Psychedelic philosopher Alan Watts may have been right when he wrote that we “cannot be more sensitive to pleasure without being more sensitive to pain.” Prescriptions for SSRIs and MAOIs increased more than 400% over a 20 year interval, all with the aim of boosting serotonin levels to promote happiness and reduce anxiety. Yet millions of years of evolution have witnessed a menagerie of venomous animals independently leveraging serotonin for a contradictory effect: the infliction of excruciating pain.
Ninety percent of our serotonin keeps the gastrointestinal system running properly. In the central nervous system, serotonin is responsible for mediating a wide range of feelings including pleasure, contentedness and even appetite and sleep. Antidepressants work by extend the life of serotonin either by blocking enzymes that normally clear it from circulation (MAOIs) or by preventing its reuptake from synapses in the brain (SSRIs). The result is usually a dramatic improvement in one’s sense of well-being.
It’s ironic that an agent of such happiness is equally responsible for so much misery. Subcutaneous injection of even minuscule quantities of serotonin will cause pain sensing neurons called nociceptors to fire wildly. The resulting dump of prostaglandins, bradykinin and substance P results in a state of hyperalgesia; Greek for “above pain.”
No wonder then that so many animals have deployed serotonin in their own defense. The searing pain of a hornet sting is caused in large part by the presence of serotonin in its complex venomous cocktail. So too is the agony inflicted by some sea urchin stings.
Amazingly, the deployment of serotonin in the chemical arsenal of venom cuts a wide swath across invertebrates and even some vertebrates detailed in a new book “Poison: Sinister Species with Deadly Consequences” by Dr. Mark Siddall of the American Museum of Natural History in New York city.
The deathstalker scorpion (Leiurus quinquestriatus) ranges from North Africa to Pakistan. in addition to serotonin, the deathstalker’s venom includes a lethal mix of agitoxins, charybdotoxin, chlorotoxin, and scyllatoxin.
Species of Phoenuetria, including the wandering spiders and banana spiders are feared for their aggressive behaviour. And rightly-so. A huge dose of serotonin allows them to inflict some of the most painful spider bites. Another venom compound, PhTx3, can result in painful priapism.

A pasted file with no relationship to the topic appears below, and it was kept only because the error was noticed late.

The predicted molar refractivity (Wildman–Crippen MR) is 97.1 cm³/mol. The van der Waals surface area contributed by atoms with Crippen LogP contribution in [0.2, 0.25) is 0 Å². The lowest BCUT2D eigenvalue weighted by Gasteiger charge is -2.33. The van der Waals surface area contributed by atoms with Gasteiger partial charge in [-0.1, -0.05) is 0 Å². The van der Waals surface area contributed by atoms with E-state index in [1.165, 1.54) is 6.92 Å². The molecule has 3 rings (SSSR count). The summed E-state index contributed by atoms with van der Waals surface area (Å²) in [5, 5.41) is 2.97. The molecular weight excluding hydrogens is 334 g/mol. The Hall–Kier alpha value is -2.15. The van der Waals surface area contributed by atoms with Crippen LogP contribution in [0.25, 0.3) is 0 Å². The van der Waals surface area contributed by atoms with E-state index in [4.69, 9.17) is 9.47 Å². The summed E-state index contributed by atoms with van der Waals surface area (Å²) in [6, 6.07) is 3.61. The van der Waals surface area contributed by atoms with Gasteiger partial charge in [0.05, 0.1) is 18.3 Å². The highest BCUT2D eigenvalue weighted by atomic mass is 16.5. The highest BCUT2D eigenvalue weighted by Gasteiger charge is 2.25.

A lot of the lasting damage caused by the venom-soaked foot-long serrated barb of a blue spotted stingray (Neotrygon kuhlii) is due to flesh liquefying enzymes combined with some serotonin just to make sure it’s painful.
The tenacious bites of Gila monsters (Heloderma suspectum) squeeze venom along grooved lower teeth – which is made only more painful by the presence of serotonin. Other venom components include hypothermia inducing helothermine, and exendin-4 a synthetic version of which is now a blockbuster drug for controlling type-2 diabetes.
The flashing iridescent patterns on each of three species of Hapalochlaena belie a dangerous beauty. A blue-ringed octopus bite comprises a dizzying neuroactive cocktail of serotonin, tryptamine, octopamine, tyramine, and acetylcholine along with a deadly dose of tetrodotoxin.
Curator and Professor at the American Museum of Natural History, Siddall recently curated the “Power of Poison” exhibition, which will be traveling internationally for the coming years. He is is now busy working on two new exhibitions for the spring of 2015: one celebrating animal super powers and another in collaboration with the Carter Center that explores the prospects for global disease eradication. You can buy his new book, “Poison: Sinister Species with Deadly Consequences” here.
All images by Megan Gavin, used with permission.